By Jamie Stiehm and Jamie Stiehm,SUN STAFF | November 3, 2003
Eddie and Sylvia Brown couldn't be happier with how the Enoch Pratt Free Library plans to house the African-American collection named in their honor. "It exceeded my expectations," said Eddie Brown, while looking over the new reading room last week. "This is sensational, beautiful space. Top shelf." The room is part of a new four-story annex to the central Pratt library that will open officially today. Some of the library's most valued collections, including the personal books and papers of H.L. Mencken, will be stored in the annex, making them more accessible to the public.
FEATURES
By Glenn McNatt and Glenn McNatt,SUN ART CRITIC | May 18, 2002
William Walters and his son, Henry, spent much of their lives in the late 19th and early 20th century buying works of art, sometimes by the ship load. They purchased illuminated manuscripts, suits of armor and medieval and Renaissance paintings. What the Baltimore-born industrialists overlooked were works by African-American artists. Now with the purchase of a marble bust of a 19th-century abolitionist and an impressionist landscape of Boston, the Walters Art Museum - built around the collection bequeathed to the city by Henry Walters in 1931 - will include art by two African-American artists.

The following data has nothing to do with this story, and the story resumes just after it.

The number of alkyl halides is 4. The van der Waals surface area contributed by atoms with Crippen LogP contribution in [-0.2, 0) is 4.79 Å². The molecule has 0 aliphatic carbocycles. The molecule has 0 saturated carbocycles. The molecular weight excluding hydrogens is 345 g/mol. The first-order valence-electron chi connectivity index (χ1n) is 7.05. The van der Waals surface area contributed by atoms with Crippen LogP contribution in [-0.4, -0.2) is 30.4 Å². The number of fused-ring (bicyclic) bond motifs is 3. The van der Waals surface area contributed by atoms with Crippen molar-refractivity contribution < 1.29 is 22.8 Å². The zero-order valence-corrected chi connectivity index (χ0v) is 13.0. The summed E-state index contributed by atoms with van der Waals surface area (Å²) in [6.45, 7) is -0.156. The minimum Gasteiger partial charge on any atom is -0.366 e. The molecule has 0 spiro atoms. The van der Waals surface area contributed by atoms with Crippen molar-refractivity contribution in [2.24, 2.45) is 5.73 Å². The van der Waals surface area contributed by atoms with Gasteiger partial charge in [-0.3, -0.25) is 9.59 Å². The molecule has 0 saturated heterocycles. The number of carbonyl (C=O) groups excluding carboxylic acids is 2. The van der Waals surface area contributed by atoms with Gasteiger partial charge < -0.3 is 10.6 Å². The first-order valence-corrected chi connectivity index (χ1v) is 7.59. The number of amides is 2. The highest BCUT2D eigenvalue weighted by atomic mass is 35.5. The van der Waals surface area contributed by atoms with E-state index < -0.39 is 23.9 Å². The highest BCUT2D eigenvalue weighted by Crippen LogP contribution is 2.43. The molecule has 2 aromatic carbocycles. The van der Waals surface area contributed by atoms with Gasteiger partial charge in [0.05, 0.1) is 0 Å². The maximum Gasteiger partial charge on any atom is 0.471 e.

Baltimore Sun Articles
|
|
|
Please note the green-lined linked article text has been applied commercially without any involvement from our newsroom editors, reporters or any other editorial staff.